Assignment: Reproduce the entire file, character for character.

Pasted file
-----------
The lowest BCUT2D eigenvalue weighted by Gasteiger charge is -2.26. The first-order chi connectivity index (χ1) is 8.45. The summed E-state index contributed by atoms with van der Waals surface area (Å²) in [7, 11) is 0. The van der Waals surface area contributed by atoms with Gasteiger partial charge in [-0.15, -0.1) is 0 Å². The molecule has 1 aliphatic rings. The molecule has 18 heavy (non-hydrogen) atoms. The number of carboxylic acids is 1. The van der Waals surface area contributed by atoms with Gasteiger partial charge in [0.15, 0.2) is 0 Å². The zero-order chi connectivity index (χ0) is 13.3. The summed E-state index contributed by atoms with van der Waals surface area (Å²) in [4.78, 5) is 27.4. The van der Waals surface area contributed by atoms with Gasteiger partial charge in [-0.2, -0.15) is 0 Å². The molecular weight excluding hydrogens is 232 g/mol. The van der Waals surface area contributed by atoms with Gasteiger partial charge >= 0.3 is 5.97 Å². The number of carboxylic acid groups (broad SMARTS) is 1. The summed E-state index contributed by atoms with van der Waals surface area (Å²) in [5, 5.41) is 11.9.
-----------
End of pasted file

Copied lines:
The lowest BCUT2D eigenvalue weighted by Gasteiger charge is -2.26. The first-order chi connectivity index (χ1) is 8.45. The summed E-state index contributed by atoms with van der Waals surface area (Å²) in [7, 11) is 0. The van der Waals surface area contributed by atoms with Gasteiger partial charge in [-0.15, -0.1) is 0 Å². The molecule has 1 aliphatic rings. The molecule has 18 heavy (non-hydrogen) atoms. The number of carboxylic acids is 1. The van der Waals surface area contributed by atoms with Gasteiger partial charge in [0.15, 0.2) is 0 Å². The zero-order chi connectivity index (χ0) is 13.3. The summed E-state index contributed by atoms with van der Waals surface area (Å²) in [4.78, 5) is 27.4. The van der Waals surface area contributed by atoms with Gasteiger partial charge in [-0.2, -0.15) is 0 Å². The molecular weight excluding hydrogens is 232 g/mol. The van der Waals surface area contributed by atoms with Gasteiger partial charge >= 0.3 is 5.97 Å². The number of carboxylic acid groups (broad SMARTS) is 1. The summed E-state index contributed by atoms with van der Waals surface area (Å²) in [5, 5.41) is 11.9.